First look at humpback whale (Megaptera novaeangliae) song structure from western South Africa

  • James Seymour Hawkey
  • Simon Harvey Elwen
  • Bridget Susan James
  • Alexa Simone Prinsloo
  • Tess Gridley
Keywords: breeding, singing, suspended migration, vocalisation

Abstract

Humpback whales are known for their complex and well-structured song that is typically produced on low-latitude breeding grounds. However,  there is increasing evidence of song production on migration routes and high-latitude feeding grounds. Within a breeding ground and season,  males share songs that progressively change over time. Song production on migration routes leads to the cultural transmission and sharing of  songs. This is the first assessment of song structure in humpback whales recorded near Cape Town, South Africa. Song was identified in recordings made between 9 September 2016 and 21 October 2016 on a moored hydrophone located in Fish Hoek, False Bay. Thirty-nine song sessions were recorded, consisting of nine distinct units, forming ten themes. Themes occasionally overlapped in time, indicating multiple simultaneous singers. They were repeated on multiple days with consistent patterns in theme transition, demonstrating song sharing amongst individuals. Convergence  on a similar song structure suggests singing whales originate from the same breeding stock. We propose that an unknown proportion of these whales continue to sing beyond the recognised breeding season. These data support previous studies that found that singing is not restricted to low-latitude breeding sites.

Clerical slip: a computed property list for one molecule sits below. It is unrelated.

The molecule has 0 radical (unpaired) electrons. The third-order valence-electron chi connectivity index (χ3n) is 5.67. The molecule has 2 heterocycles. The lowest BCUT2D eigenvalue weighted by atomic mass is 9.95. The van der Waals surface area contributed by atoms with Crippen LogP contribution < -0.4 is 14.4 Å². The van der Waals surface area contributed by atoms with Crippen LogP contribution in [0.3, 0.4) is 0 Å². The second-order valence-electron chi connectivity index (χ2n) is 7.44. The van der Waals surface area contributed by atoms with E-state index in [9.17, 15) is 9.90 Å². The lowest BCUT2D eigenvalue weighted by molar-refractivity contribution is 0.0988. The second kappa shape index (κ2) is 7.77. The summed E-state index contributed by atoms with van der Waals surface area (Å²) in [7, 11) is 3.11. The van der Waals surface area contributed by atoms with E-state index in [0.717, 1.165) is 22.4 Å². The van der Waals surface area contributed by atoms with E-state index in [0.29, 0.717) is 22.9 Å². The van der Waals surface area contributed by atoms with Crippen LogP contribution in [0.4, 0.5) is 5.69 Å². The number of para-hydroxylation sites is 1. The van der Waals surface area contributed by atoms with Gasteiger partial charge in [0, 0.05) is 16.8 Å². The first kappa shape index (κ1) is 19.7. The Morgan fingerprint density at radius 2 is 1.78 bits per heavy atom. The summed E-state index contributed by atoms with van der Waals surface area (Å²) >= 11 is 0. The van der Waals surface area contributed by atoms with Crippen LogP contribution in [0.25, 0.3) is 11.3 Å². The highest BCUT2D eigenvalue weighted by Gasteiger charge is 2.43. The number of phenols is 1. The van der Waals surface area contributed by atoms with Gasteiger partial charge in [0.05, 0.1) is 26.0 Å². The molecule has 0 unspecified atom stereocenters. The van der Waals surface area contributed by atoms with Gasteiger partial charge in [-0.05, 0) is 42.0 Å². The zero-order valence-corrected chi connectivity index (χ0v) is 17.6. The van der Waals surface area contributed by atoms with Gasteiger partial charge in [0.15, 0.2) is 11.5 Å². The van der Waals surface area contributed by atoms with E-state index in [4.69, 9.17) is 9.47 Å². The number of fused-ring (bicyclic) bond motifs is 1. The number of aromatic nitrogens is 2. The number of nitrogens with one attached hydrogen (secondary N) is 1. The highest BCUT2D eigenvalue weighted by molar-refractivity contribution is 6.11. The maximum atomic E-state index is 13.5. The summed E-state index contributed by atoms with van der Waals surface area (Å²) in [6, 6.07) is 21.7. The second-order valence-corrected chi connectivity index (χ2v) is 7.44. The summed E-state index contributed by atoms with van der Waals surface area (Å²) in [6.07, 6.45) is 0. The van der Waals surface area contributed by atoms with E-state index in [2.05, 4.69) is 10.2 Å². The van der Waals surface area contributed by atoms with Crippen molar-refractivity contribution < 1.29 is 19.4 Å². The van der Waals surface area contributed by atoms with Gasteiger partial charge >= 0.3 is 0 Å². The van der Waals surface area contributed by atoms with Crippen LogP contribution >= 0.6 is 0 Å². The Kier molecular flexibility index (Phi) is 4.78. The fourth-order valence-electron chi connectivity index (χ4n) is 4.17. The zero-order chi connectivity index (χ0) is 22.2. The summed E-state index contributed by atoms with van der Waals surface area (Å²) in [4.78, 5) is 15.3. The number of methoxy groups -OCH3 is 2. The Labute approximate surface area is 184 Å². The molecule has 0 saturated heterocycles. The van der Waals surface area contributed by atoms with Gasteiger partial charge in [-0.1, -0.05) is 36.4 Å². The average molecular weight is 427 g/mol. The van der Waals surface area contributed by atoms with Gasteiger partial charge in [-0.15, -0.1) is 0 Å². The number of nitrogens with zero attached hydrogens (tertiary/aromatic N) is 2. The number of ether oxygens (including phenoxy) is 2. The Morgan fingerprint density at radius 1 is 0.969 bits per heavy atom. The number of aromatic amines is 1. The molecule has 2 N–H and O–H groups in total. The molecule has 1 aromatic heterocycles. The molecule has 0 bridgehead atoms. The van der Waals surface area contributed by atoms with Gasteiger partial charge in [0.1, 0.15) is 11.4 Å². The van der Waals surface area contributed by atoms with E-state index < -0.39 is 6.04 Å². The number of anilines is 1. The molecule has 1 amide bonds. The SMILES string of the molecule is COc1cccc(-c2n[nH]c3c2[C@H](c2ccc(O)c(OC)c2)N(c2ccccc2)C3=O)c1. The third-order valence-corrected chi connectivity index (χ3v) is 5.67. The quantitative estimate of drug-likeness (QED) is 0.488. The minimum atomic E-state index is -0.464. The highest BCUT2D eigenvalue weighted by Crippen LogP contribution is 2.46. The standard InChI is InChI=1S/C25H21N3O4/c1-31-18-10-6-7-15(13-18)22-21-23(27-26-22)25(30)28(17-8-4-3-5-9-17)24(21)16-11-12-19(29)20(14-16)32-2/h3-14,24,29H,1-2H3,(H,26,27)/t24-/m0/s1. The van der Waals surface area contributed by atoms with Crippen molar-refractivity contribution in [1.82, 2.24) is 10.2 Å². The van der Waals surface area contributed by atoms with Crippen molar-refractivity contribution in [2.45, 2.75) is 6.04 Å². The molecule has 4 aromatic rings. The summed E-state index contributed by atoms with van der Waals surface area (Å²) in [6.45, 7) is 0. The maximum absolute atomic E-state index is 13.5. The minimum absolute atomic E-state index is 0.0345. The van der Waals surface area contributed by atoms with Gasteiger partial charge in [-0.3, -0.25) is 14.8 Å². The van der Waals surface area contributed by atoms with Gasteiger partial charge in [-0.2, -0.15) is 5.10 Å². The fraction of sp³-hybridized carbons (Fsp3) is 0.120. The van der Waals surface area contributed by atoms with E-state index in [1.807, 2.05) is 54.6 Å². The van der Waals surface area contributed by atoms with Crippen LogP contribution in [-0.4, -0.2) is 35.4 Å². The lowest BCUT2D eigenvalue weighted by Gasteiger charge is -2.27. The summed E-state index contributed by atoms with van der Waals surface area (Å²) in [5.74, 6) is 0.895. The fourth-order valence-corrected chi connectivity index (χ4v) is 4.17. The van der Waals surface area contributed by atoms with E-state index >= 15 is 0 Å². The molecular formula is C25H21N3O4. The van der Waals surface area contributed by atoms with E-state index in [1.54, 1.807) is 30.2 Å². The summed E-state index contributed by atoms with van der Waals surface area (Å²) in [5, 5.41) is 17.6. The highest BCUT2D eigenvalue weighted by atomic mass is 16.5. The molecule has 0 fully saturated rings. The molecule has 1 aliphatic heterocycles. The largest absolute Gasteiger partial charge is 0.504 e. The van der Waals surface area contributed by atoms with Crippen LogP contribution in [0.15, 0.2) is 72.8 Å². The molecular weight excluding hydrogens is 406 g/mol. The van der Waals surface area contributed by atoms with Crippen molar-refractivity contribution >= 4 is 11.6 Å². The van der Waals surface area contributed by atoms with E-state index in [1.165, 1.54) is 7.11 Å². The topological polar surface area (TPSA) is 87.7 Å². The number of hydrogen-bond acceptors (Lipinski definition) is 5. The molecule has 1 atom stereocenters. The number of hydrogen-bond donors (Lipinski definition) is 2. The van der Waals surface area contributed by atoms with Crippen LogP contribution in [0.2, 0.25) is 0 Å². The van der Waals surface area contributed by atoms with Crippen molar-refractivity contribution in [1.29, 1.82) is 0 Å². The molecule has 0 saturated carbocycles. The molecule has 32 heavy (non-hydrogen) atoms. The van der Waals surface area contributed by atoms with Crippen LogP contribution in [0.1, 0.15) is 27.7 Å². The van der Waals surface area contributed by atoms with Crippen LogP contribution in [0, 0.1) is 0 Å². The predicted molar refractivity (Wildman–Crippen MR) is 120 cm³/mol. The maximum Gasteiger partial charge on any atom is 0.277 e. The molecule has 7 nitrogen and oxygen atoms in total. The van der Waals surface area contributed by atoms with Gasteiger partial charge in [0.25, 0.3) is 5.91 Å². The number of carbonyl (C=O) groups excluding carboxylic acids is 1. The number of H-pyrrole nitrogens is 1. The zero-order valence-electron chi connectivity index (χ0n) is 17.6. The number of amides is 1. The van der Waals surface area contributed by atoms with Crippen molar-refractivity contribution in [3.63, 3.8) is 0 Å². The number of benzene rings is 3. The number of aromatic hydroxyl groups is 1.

Keywords: breeding, singing, suspended migration, vocalisation

Published
2020-09-29
Section
Articles

Journal Identifiers


eISSN: 2224-073X
print ISSN: 1562-7020